Our patio has become a beautiful space of lush local plants and tropicals. We live in zone 7 and we have cold winters. We have to bring everything inside asap. Last year we brought everything inside the house but lost many plants due to lack of sun and possibly humidity due to radiator heaters. We bought a humidifier to help with that issue this coming winter. What we need help with is picking a lighting set up that we can use overnight to give the plants the light they need. Our house was built in 1950 and our windows are small and positioned in a way that doesn't allow enough light to enter where the plants will be placed. We don't want lights that we have to mount on the walls or make our living space look awful. We want enough light power to just keep them alive, not to continue to grow. Here are some of the plants we have if it helps you understand what kind of lighting set up we need. Hibiscus bushes, Plumerias, Fig tree, gardenia, jasmine, clematis, bougainvillea, mandevilla, banana trees and pepper plants. Please recommend cost effective lighting options. Thanks for reading and your time.
Lighting dilema - need some experienced advice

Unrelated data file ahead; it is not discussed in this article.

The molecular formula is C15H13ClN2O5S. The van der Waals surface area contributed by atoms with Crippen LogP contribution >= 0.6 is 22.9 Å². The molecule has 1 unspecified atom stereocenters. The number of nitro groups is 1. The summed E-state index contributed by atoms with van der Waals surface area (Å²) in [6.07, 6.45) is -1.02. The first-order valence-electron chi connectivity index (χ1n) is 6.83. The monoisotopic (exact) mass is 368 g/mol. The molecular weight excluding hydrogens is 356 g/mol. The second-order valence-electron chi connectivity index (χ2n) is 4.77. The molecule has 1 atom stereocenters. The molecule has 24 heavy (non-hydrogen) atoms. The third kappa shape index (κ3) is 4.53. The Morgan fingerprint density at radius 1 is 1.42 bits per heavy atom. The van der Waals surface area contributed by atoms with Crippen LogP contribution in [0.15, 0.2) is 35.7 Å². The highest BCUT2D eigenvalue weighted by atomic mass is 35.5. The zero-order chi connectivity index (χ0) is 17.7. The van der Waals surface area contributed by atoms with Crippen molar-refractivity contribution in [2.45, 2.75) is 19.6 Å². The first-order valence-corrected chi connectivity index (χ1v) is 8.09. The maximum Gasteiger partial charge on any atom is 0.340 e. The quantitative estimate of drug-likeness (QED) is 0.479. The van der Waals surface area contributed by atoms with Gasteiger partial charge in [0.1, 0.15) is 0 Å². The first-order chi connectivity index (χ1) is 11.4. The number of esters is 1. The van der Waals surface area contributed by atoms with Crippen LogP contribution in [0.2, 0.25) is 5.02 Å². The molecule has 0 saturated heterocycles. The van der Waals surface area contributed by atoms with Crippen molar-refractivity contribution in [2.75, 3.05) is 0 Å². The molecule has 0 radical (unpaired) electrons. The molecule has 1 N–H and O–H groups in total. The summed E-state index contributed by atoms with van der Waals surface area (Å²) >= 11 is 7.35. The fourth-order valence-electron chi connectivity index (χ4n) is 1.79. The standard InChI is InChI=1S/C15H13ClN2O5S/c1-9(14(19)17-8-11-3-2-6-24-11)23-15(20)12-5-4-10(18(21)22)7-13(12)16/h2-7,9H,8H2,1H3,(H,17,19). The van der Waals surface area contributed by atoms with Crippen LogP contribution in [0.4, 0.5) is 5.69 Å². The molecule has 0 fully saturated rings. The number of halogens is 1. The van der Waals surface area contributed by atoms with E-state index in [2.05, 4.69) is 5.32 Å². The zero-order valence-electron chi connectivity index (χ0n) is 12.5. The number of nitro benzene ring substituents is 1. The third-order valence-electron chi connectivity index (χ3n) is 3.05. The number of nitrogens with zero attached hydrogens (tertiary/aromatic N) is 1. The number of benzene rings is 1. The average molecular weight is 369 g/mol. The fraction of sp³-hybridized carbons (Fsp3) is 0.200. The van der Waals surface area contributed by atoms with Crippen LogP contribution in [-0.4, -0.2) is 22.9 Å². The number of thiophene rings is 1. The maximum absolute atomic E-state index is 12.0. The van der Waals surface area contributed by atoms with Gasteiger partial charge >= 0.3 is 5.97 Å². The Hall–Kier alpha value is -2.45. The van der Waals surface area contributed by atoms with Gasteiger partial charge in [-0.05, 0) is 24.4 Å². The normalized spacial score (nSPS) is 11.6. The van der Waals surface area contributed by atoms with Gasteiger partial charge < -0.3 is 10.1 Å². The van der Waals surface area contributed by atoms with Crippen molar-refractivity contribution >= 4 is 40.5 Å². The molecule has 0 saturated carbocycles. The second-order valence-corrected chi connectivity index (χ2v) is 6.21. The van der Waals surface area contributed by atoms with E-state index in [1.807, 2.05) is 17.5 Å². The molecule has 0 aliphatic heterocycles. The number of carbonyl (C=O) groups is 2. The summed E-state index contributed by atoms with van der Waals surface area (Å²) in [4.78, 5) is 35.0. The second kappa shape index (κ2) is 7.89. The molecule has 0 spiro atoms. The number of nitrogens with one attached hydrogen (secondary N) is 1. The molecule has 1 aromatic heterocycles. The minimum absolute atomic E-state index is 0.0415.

I have about 1800 house plants in my house right now. Just one small south window, no basement, no green house. I use T5 HO light fixtures with 6500K bulbs in them. Very efficient. They do not put out a lot of heat which is a good thing. The initial cost of the fixtures is not cheap but they last a long time and do the job. One winter I had a fresh citrus fruit to eat about twice a week. One time I grew lettuce even. I have the light fixtures on wire shelving and they look fine. Even helps my health having all that "sunshine" around. Gene
gasrocks, that would be fluorescent lighting? Since you can actually grow citrus, it sounds perfect for what slothkomo needs, given that their plants want lots of light.
Have you ever investigated LED? I haven't used them much for plants, but have a couple. The neatest thing is that they turn on instantly and silently. What are your thoughts on them?
Current LED lights just are not bright enough and initially cost a lot. Over the years I have tried lots of different types of lights and T5 HO is the way to go. Gene
Gasrocks, thanks for the info on the LED lights - I just heard about them and was curious. I'll spend my $ on plants instead.